Monthly Archives: September 2019

Chasing Eden, by Cherilyn Christen Clough

I’m always interested in a good memoir, especially one that explores how a woman’s life journey interacts with faith and spirituality, both for better and for worse. Chasing Eden is just such a book: a memoir about a young woman growing up in a family controlled by a father who constantly moved his family around in search of the ideal, Edenic place in which to wait out the End Times – hence the title. Along the way, a few things got neglected, like giving the four kids any stability, security, regular meals, electricity and running water, a social life with kids their own age, a sense of community and — most painful for the eldest child Cherie, the author of this book — any formal education.

As is sadly all too common among off-the-grid, survivalist, often religious-extremist families who pull their kids out of the “corrupting” influence of public (and sometimes even Christian) schools, Cherie and her siblings were told to tell people they were being homeschooled. But there were no homeschooling texts (and precious few books at all, it seems) in their home, no curriculum was followed nor was even the most rudimentary attempt made to teach the kids anything except some housekeeping and manual-labour skills. The fact that Cherie not only managed to eventually get a GED but became the articulate, thoughtful writer of this engaging and compelling memoir must be almost a literal miracle when you realize how huge the gaps in her education were.

It’s impossible not to compare this book to Tara Westover’s Educated, and many readers have done so. Here’s a relevant paragraph I wrote in my review of Westover’s book:

Westover’s family are Mormon. If there’s one thing Mormons have in common with Seventh-day Adventists (apart from being mid-19th century American religious movements founded by prophets, not drinking coffee, and often being confused with each other) it’s that while the majority of church members live fairly mainstream lives indistinguishable from most middle-class churchgoing folks, there’s something in the religion that leads a tiny fringe element to go off the grid and off the rails. I never met any of these types of Adventists when I was growing up in Newfoundland, but we heard legends of them in other parts of the country and sure enough when I ventured out of my small and cozy world I ran into SDAs who were anti-government, anti-vaxxing, anti-everything homeschoolers who were prepping for the End Times by stocking their basement with canned goods and whatnot. So it’s easy for me to understand how the wider (and much more mainstream) Mormon community as depicted in this book simply accepts the Westover family as being a little extreme but still basically OK-ish, without anyone probing too deeply into what’s really going on out in their remote rural junkyard.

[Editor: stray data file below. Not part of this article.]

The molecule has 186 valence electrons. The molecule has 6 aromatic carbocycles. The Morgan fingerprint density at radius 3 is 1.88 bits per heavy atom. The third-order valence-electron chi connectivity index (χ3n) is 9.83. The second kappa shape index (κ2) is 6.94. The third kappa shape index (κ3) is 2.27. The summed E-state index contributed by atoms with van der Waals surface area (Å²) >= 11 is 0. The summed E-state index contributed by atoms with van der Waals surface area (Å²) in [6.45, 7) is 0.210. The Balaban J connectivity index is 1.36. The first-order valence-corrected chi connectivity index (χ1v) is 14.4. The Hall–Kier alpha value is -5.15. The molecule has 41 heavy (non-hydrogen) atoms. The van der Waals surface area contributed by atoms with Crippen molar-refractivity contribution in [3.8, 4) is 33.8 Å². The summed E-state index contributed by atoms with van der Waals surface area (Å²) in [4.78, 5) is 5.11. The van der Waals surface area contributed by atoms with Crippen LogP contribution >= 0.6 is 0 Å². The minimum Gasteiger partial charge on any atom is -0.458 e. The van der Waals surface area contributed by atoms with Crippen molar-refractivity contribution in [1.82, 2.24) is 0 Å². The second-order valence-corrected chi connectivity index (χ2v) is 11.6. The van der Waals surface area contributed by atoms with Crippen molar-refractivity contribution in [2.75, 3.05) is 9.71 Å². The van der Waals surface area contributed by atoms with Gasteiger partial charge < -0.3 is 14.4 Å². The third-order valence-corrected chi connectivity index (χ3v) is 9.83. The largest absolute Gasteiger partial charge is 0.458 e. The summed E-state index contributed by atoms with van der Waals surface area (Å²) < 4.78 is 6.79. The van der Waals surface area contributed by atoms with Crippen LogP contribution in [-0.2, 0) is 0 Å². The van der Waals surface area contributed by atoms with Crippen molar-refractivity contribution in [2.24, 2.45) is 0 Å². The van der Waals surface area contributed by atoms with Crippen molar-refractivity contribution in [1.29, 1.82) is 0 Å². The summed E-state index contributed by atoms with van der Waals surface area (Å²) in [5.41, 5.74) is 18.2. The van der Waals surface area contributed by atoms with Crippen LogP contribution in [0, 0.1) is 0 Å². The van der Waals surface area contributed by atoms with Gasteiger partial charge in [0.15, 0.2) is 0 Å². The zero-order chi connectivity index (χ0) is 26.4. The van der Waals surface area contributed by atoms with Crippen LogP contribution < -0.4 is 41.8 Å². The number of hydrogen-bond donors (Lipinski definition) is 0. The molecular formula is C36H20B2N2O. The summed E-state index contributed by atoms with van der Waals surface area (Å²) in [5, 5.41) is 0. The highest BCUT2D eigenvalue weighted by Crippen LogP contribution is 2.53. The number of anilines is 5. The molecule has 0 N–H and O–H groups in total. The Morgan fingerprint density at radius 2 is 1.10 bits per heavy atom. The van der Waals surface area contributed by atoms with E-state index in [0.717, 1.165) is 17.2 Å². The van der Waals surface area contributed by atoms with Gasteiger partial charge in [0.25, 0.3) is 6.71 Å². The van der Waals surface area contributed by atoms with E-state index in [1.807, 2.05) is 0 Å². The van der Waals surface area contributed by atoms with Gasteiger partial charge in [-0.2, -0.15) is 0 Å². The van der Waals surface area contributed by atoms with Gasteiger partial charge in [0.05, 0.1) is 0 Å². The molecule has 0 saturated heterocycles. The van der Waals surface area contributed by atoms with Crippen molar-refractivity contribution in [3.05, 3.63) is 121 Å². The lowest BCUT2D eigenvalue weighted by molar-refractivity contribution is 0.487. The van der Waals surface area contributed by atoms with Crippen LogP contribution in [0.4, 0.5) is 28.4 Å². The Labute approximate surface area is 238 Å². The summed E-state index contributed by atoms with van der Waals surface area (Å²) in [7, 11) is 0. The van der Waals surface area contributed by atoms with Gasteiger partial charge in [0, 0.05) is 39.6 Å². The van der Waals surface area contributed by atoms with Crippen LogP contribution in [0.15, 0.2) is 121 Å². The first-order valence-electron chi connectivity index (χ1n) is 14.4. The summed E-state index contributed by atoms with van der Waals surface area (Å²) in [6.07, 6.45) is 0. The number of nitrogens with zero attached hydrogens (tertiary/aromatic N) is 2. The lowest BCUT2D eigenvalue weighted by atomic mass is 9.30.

Cherilyn Clough’s family were Seventh-day Adventists, as I am, and what happens in the book when they attend local Adventist churches and (briefly) schools is exactly what I described above, and exactly what happened to Westover’s family within the Mormon community. Nobody recognizes how dysfunctional the home situation actually is, partly because the parents are very good at teaching their children to cover up, and partly because of the “Well, some people are just a little more extreme in their beliefs” culture that prevails in both the SDA and LDS communities. “They’re a bit crazy, but they’re still our brothers and sisters in the Lord” seems to be the attitude that often leads our communities (and probably other conservative religious communities too) to turn a blind eye to neglect and even outright abuse.

It’s often painful to read this book and see how neglected these children were and how many opportunities for a better, more stable life were thrown away in service of their father’s relentless pursuit of his religious ideal. It’s even more painful to see the genuine love and warmth young Cherie had for the mother and father who were perpetrating this neglect and abuse — how desperately she wanted to please them. There’s a thread I’ve seen in several memoirs I’ve read about these kinds of family dynamics: the dad is extremely controlling; the mom is initially seen as the more loving and connected parent who is on the side of the kids; over the years the mom’s unwavering loyalty to the dad and her refusal to stand up to him or get the kids out of the situation begins to seem as abusive as the father’s more overt abuse. It’s such a sad cycle to watch play out, whether in a memoir or in real life, and it’s well delineated here.